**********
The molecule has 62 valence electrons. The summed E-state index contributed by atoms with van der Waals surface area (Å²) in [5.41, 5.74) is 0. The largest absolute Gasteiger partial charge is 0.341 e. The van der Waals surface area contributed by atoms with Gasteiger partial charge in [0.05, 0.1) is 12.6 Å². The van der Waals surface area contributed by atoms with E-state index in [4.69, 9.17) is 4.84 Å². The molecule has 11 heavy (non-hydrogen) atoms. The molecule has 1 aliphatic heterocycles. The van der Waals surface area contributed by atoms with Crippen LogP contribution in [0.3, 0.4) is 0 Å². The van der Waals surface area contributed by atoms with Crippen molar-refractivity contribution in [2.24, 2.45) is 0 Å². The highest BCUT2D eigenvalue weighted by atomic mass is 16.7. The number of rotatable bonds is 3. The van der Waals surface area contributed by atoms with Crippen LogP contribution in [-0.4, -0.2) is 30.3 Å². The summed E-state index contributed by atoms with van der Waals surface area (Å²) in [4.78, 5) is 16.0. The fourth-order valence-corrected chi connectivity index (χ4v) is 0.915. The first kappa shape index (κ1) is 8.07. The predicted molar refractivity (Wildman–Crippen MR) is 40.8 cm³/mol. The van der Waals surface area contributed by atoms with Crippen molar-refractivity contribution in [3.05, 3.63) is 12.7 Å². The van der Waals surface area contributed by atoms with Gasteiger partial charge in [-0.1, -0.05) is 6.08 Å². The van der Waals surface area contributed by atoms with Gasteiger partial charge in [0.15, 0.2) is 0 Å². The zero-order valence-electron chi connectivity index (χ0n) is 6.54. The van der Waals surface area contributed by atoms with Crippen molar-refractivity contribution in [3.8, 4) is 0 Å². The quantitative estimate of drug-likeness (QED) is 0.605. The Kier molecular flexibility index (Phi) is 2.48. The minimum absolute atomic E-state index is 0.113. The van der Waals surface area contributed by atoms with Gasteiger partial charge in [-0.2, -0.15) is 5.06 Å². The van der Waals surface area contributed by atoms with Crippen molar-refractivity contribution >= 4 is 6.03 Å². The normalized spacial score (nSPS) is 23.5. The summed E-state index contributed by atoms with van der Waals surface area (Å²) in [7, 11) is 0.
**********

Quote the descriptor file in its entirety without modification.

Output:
The molecule has 62 valence electrons. The summed E-state index contributed by atoms with van der Waals surface area (Å²) in [5.41, 5.74) is 0. The largest absolute Gasteiger partial charge is 0.341 e. The van der Waals surface area contributed by atoms with Gasteiger partial charge in [0.05, 0.1) is 12.6 Å². The van der Waals surface area contributed by atoms with E-state index in [4.69, 9.17) is 4.84 Å². The molecule has 11 heavy (non-hydrogen) atoms. The molecule has 1 aliphatic heterocycles. The van der Waals surface area contributed by atoms with Crippen LogP contribution in [0.3, 0.4) is 0 Å². The van der Waals surface area contributed by atoms with Crippen molar-refractivity contribution in [2.24, 2.45) is 0 Å². The highest BCUT2D eigenvalue weighted by atomic mass is 16.7. The number of rotatable bonds is 3. The van der Waals surface area contributed by atoms with Crippen LogP contribution in [-0.4, -0.2) is 30.3 Å². The summed E-state index contributed by atoms with van der Waals surface area (Å²) in [4.78, 5) is 16.0. The fourth-order valence-corrected chi connectivity index (χ4v) is 0.915. The first kappa shape index (κ1) is 8.07. The predicted molar refractivity (Wildman–Crippen MR) is 40.8 cm³/mol. The van der Waals surface area contributed by atoms with Crippen molar-refractivity contribution in [3.05, 3.63) is 12.7 Å². The van der Waals surface area contributed by atoms with Gasteiger partial charge in [-0.1, -0.05) is 6.08 Å². The van der Waals surface area contributed by atoms with Gasteiger partial charge in [0.15, 0.2) is 0 Å². The zero-order valence-electron chi connectivity index (χ0n) is 6.54. The van der Waals surface area contributed by atoms with Crippen molar-refractivity contribution in [3.8, 4) is 0 Å². The quantitative estimate of drug-likeness (QED) is 0.605. The Kier molecular flexibility index (Phi) is 2.48. The minimum absolute atomic E-state index is 0.113. The van der Waals surface area contributed by atoms with Gasteiger partial charge in [-0.2, -0.15) is 5.06 Å². The van der Waals surface area contributed by atoms with Crippen molar-refractivity contribution >= 4 is 6.03 Å². The normalized spacial score (nSPS) is 23.5. The summed E-state index contributed by atoms with van der Waals surface area (Å²) in [7, 11) is 0.